Northern Nevada Landscaping and Gardening: Oops, Burn the Fertilizer! | Carson City Nevada News


Most of us have done it, but usually only once. The “it” I’m talking about is burning a lawn with fertilizer. This happens in several ‘oops’ ways. One is to spill fertilizer while filling the spreader when parked on the lawn. Another is to tilt the spreader while pushing it back and forth.

A third can result from clearing a clogged spreader opening while the spreader is on the lawn and a mass of fertilizer has fallen. Then, of course, there is the case of putting too much in one or more spots, which can happen if you don’t close the spreader bucket when taking a ride on the lawn or have the spreader too open. Fertilizing too often can also burn the grass.

Finally, burns can occur when a lawn is fed in hot weather or if the fertilizer is not watered thoroughly. Sometimes the burning is not your fault, but rather that the soil is not draining properly, allowing salts to build up in the root zone.

Fertilizers are mineral salts. When too much salt is left on the grass, it dries it out and causes it to turn yellow to brown. Discoloration usually appears a day or two after applying the fertilizer. Sometimes this is fatal for the grass, but usually intensive irrigation will help wash the salts out of the soil. This should allow the grass to regrow within seven to 14 days. If the lawn dies, it will need to be removed, the soil dug up and seeds planted or sod installed.

If you have a while with fertilizer on your lawn, act immediately. Sweep up as much as you can. Then water the burnt area until the soil below is saturated. Apply an inch of water daily for the next seven days. The water will dilute the salts and remove them from the roots.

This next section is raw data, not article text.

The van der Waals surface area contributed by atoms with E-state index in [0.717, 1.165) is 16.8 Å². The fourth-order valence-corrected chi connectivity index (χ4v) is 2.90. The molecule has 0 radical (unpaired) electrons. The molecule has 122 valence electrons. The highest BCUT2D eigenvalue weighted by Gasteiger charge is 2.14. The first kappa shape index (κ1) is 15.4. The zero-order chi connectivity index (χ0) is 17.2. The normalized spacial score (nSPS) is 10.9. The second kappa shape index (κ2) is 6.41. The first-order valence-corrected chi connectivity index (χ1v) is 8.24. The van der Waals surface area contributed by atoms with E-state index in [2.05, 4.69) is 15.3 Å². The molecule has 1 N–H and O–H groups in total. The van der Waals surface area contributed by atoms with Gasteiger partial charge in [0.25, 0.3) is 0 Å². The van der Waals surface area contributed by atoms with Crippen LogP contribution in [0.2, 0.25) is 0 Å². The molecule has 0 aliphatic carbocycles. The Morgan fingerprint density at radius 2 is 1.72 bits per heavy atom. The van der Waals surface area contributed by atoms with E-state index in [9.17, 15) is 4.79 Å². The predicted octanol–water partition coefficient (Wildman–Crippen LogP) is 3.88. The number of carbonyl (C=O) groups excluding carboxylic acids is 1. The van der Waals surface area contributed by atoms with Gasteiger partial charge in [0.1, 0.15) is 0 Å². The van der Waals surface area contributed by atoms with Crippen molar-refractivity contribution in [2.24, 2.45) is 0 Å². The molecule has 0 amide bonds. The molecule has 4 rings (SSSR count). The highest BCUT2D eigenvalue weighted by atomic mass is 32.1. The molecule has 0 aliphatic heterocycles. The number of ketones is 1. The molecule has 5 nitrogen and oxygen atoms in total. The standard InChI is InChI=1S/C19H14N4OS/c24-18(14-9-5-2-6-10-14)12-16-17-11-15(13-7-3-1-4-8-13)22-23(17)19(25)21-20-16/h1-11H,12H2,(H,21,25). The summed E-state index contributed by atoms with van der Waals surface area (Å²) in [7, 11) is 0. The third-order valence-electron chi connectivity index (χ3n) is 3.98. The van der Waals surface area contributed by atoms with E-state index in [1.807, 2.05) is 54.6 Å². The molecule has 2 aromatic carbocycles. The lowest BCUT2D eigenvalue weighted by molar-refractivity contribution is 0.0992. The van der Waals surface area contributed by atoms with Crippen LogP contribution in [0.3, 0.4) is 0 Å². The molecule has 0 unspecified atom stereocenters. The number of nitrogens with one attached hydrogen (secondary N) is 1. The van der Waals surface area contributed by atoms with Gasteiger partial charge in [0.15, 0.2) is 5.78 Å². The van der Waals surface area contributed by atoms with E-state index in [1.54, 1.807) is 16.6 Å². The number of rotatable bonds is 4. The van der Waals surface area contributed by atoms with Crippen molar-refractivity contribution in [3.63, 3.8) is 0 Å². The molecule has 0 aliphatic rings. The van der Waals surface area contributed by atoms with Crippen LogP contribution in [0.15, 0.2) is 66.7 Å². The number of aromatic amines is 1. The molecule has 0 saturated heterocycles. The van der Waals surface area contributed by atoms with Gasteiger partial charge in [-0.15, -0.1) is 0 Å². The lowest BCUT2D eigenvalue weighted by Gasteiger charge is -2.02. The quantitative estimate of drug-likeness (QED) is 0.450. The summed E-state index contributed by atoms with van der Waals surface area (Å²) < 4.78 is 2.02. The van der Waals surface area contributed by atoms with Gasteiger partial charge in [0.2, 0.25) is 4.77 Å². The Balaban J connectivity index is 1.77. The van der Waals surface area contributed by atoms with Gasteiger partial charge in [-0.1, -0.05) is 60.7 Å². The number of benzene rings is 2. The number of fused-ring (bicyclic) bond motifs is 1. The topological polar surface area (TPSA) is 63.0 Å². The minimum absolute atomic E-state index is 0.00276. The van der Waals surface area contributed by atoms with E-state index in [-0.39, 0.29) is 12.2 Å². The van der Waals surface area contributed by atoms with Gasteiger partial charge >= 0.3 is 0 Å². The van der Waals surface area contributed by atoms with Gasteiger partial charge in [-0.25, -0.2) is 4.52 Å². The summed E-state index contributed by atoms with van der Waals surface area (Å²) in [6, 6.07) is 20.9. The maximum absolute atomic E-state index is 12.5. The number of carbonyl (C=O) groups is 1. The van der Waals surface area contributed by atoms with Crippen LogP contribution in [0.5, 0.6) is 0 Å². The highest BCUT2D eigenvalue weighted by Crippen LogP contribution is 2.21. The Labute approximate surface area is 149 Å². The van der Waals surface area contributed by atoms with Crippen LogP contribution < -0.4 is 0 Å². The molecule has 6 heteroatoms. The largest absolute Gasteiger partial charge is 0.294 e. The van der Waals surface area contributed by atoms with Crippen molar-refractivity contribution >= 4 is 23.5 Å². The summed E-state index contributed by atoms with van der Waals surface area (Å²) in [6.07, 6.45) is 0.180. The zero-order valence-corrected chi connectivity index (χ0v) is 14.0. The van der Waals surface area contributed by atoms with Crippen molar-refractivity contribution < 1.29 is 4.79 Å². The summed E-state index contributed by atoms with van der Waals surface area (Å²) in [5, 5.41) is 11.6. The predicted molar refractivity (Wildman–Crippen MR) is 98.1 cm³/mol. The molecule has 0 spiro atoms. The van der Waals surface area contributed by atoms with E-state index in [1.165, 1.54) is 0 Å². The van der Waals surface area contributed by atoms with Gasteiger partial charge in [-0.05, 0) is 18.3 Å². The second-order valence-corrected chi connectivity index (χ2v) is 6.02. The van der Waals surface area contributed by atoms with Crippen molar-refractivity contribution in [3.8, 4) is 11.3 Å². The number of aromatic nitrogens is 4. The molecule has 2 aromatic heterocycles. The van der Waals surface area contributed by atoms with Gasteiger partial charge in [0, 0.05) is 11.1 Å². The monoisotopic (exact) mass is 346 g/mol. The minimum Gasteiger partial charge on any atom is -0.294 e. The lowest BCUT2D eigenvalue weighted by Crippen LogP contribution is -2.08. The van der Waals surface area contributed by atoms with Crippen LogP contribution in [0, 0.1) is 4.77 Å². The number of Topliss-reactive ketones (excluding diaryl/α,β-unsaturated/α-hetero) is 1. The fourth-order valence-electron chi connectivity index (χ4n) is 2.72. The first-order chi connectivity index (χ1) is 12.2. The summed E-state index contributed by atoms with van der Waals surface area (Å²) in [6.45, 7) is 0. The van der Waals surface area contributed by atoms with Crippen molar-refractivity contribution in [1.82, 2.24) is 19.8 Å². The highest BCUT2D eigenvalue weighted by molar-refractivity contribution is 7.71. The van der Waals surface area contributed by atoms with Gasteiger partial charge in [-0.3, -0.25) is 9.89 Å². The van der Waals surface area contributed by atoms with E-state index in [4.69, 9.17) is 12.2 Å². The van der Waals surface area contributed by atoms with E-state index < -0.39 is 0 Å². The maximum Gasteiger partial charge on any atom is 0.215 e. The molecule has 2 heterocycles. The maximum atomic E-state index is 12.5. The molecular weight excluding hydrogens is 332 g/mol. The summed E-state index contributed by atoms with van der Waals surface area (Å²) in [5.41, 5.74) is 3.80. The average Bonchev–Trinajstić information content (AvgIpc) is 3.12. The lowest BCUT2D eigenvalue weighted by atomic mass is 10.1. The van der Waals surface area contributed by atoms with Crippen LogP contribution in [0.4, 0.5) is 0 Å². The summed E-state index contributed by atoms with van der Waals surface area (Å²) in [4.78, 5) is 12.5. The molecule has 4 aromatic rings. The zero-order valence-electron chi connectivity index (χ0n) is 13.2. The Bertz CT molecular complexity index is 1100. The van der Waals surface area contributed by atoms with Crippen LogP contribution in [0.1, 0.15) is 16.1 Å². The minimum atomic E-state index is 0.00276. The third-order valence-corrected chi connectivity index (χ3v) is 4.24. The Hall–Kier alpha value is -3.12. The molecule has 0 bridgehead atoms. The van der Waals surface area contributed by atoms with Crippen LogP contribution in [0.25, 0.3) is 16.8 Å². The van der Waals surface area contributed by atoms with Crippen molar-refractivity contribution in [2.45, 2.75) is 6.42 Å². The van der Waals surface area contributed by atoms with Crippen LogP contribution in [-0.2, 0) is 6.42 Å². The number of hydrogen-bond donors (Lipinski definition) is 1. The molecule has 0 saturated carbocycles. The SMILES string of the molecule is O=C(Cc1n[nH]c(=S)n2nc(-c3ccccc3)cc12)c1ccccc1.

Fertilizer application rates and directions are listed on the package for a reason and should be followed. More is not better. It is also important to know your spreader and the amount applied through the openings at the bottom of the hopper. Perhaps switch to slow-release or organic fertilizers, which are very unlikely to burn. Do not fertilize a lawn stressed by drought. Weak grass is more likely to burn.

As it is already mid-June and temperatures are rising, now is not the time to fertilize with a traditional lawn fertilizer. If, like me, you forgot to fertilize earlier in the season, now only use an organic or slow release fertilizer. As with all chemicals, read and follow label directions.

JoAnne Skelly is Associate Professor and Emeritus Extension Educator at the Cooperative Extension at the University of Nevada. She can be contacted at [email protected]


Terri S. Tomasini